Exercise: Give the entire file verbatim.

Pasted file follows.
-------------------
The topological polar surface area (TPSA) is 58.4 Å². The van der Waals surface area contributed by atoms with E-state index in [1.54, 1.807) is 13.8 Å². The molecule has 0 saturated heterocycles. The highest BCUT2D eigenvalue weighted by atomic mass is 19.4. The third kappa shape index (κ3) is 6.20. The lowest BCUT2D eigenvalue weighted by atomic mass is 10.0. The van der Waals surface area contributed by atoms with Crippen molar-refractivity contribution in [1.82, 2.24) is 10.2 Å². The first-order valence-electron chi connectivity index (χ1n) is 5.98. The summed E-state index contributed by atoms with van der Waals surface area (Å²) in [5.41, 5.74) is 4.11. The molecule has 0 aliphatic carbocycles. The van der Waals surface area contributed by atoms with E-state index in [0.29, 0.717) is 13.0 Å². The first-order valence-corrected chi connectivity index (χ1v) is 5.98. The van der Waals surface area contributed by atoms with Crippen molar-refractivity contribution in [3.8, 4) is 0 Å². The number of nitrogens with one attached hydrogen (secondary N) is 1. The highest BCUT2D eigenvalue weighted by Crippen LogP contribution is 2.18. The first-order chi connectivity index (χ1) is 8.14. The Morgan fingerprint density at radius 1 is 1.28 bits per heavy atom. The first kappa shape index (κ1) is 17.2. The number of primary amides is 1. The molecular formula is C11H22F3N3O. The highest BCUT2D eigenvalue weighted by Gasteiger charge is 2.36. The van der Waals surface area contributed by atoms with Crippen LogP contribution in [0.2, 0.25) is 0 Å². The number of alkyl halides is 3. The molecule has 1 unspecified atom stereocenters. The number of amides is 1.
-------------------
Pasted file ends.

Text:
The topological polar surface area (TPSA) is 58.4 Å². The van der Waals surface area contributed by atoms with E-state index in [1.54, 1.807) is 13.8 Å². The molecule has 0 saturated heterocycles. The highest BCUT2D eigenvalue weighted by atomic mass is 19.4. The third kappa shape index (κ3) is 6.20. The lowest BCUT2D eigenvalue weighted by atomic mass is 10.0. The van der Waals surface area contributed by atoms with Crippen molar-refractivity contribution in [1.82, 2.24) is 10.2 Å². The first-order valence-electron chi connectivity index (χ1n) is 5.98. The summed E-state index contributed by atoms with van der Waals surface area (Å²) in [5.41, 5.74) is 4.11. The molecule has 0 aliphatic carbocycles. The van der Waals surface area contributed by atoms with E-state index in [0.29, 0.717) is 13.0 Å². The first-order valence-corrected chi connectivity index (χ1v) is 5.98. The van der Waals surface area contributed by atoms with Crippen molar-refractivity contribution in [3.8, 4) is 0 Å². The number of nitrogens with one attached hydrogen (secondary N) is 1. The highest BCUT2D eigenvalue weighted by Crippen LogP contribution is 2.18. The first-order chi connectivity index (χ1) is 8.14. The Morgan fingerprint density at radius 1 is 1.28 bits per heavy atom. The first kappa shape index (κ1) is 17.2. The number of primary amides is 1. The molecular formula is C11H22F3N3O. The highest BCUT2D eigenvalue weighted by Gasteiger charge is 2.36. The van der Waals surface area contributed by atoms with Crippen LogP contribution in [0.2, 0.25) is 0 Å². The number of alkyl halides is 3. The molecule has 1 unspecified atom stereocenters. The number of amides is 1.